Objectives: The goal of this study was to examine the associations between severe osteopenia and osteoporosis and/or sarcopenia on frailty status, a major geriatric syndrome in community-dwelling older women. Design: Cross-sectional analysis. Setting: Women's Health and Aging Studies II (WHAS-II), Baltimore, Maryland. Participants and measurements: The analytic sample for this study included 250 women aged 76-86years old who underwent DXA evaluation at round 4. Frailty was determined using validated screening criteria. Severe osteopenia was defined as BMD between -2.0 SD and -2.49 SD and osteoporosis as BMD less than -2.5 SD (lumbar spine and/or proximal femur). Sarcopenia was determined by the appendicular lean mass by height2 (aLM/ht2 method) and considered present when the value was less then -2 SD compared to young women. Results: Mean age of study subjects was 79.6 (± 2.7) years. Overall prevalence of frailty was 6.8% (n = 17). Severe osteopenia/osteoporosis occurred in 42.1% (n = 7) in the frail group, 28% (n = 33) in the pre frail group and 25.2% in the robust group. Sarcopenia was present in 52.9% (n = 9) in the frail group, 42% (n = 50) in the pre frail and 41.2% (n = 47) in the robust group. Almost sixteen percent (n = 39) had severe osteopenia/osteoporosis concomitant to sarcopenia. In an adjusted logistic regression model, severe osteopenia/osteoporosis (OR: 2.1; 95% CI: 0.68-6.6, p = 0.196) and sarcopenia (OR: 3.1; 95% CI: 0.88-11.1; p = 0.077) were individually associated with frailty, though not statistically significant. On the other hand, the likelihood of being frail was substantially higher in the presence of these two syndromes (OR: 6.4; 95% CI: 1.1-36.8, p=0.037). Conclusion: These findings suggest a concomitant impact of severe osteopenia/osteoporosis plus sarcopenia in regard to frailty status in a sample of oldest old women living in the community.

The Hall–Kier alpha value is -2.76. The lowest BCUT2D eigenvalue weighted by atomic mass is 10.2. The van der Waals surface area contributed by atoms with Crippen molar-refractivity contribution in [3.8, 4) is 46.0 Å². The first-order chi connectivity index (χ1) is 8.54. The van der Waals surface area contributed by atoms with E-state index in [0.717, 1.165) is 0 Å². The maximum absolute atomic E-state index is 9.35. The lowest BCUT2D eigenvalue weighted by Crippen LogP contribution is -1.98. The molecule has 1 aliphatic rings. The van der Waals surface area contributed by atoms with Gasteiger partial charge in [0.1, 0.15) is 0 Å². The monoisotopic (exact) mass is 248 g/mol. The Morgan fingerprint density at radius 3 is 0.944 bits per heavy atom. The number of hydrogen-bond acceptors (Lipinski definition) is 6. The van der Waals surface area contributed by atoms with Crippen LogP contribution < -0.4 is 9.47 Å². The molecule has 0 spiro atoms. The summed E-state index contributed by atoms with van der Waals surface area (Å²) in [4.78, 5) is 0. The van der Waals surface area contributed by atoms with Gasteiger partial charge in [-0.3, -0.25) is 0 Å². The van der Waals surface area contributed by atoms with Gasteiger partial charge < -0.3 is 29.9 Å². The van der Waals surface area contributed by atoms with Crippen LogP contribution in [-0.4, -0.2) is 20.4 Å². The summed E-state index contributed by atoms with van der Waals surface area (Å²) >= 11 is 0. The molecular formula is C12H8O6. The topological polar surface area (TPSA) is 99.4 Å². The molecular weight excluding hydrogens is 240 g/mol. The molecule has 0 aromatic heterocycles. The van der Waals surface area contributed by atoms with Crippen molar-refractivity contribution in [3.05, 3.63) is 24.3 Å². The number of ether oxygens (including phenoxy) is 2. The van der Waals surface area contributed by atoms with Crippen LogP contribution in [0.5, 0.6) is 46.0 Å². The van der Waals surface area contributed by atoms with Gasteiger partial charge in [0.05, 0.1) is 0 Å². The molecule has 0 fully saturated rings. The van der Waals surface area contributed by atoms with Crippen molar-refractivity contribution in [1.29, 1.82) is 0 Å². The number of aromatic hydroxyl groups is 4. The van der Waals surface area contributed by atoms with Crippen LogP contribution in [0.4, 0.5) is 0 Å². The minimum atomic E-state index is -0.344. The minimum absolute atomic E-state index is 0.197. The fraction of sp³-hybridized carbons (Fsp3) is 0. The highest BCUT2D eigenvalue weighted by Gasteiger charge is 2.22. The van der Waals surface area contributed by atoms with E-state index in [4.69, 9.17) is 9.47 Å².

- Severe osteopenia
ASJC Scopus subject areas
- Endocrinology, Diabetes and Metabolism